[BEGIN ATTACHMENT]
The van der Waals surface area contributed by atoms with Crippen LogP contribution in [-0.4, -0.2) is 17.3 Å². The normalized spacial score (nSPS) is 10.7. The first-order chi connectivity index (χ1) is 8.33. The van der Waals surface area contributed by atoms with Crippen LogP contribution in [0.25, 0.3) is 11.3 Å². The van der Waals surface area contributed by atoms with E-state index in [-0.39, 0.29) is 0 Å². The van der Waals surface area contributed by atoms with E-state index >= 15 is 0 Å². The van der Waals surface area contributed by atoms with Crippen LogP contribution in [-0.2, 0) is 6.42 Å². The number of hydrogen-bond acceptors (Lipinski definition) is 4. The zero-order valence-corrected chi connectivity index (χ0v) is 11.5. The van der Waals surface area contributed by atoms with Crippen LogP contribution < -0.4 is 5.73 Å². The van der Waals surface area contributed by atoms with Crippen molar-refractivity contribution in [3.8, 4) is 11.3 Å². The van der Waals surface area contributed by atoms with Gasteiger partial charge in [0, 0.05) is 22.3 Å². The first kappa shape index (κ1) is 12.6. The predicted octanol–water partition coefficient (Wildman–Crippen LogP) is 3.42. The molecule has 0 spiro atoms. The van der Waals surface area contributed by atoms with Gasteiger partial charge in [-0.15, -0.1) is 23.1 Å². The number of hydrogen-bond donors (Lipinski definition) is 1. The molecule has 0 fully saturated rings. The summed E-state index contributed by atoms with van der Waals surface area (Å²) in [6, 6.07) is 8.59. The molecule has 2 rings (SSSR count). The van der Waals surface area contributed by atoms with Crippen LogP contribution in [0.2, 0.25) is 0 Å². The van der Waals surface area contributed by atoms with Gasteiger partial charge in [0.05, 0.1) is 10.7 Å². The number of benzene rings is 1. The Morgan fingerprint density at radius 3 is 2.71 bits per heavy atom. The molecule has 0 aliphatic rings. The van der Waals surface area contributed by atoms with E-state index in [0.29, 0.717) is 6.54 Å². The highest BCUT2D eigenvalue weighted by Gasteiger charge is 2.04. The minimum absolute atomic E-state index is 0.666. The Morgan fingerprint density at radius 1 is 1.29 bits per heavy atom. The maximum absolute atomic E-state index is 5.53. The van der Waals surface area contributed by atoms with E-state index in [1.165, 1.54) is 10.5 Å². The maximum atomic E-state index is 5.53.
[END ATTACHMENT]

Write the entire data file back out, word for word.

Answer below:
The van der Waals surface area contributed by atoms with Crippen LogP contribution in [-0.4, -0.2) is 17.3 Å². The normalized spacial score (nSPS) is 10.7. The first-order chi connectivity index (χ1) is 8.33. The van der Waals surface area contributed by atoms with Crippen LogP contribution in [0.25, 0.3) is 11.3 Å². The van der Waals surface area contributed by atoms with E-state index in [-0.39, 0.29) is 0 Å². The van der Waals surface area contributed by atoms with E-state index >= 15 is 0 Å². The van der Waals surface area contributed by atoms with Crippen LogP contribution in [-0.2, 0) is 6.42 Å². The number of hydrogen-bond acceptors (Lipinski definition) is 4. The zero-order valence-corrected chi connectivity index (χ0v) is 11.5. The van der Waals surface area contributed by atoms with Crippen LogP contribution < -0.4 is 5.73 Å². The van der Waals surface area contributed by atoms with Crippen molar-refractivity contribution in [3.8, 4) is 11.3 Å². The van der Waals surface area contributed by atoms with Gasteiger partial charge in [0, 0.05) is 22.3 Å². The first kappa shape index (κ1) is 12.6. The predicted octanol–water partition coefficient (Wildman–Crippen LogP) is 3.42. The molecule has 0 spiro atoms. The van der Waals surface area contributed by atoms with Gasteiger partial charge in [-0.15, -0.1) is 23.1 Å². The number of hydrogen-bond donors (Lipinski definition) is 1. The molecule has 0 fully saturated rings. The summed E-state index contributed by atoms with van der Waals surface area (Å²) in [6, 6.07) is 8.59. The molecule has 2 rings (SSSR count). The van der Waals surface area contributed by atoms with Crippen LogP contribution in [0.2, 0.25) is 0 Å². The van der Waals surface area contributed by atoms with Gasteiger partial charge in [0.05, 0.1) is 10.7 Å². The number of benzene rings is 1. The Morgan fingerprint density at radius 3 is 2.71 bits per heavy atom. The molecule has 0 aliphatic rings. The van der Waals surface area contributed by atoms with E-state index in [0.29, 0.717) is 6.54 Å². The highest BCUT2D eigenvalue weighted by Gasteiger charge is 2.04. The minimum absolute atomic E-state index is 0.666. The Morgan fingerprint density at radius 1 is 1.29 bits per heavy atom. The maximum absolute atomic E-state index is 5.53. The van der Waals surface area contributed by atoms with E-state index in [1.165, 1.54) is 10.5 Å². The maximum atomic E-state index is 5.53.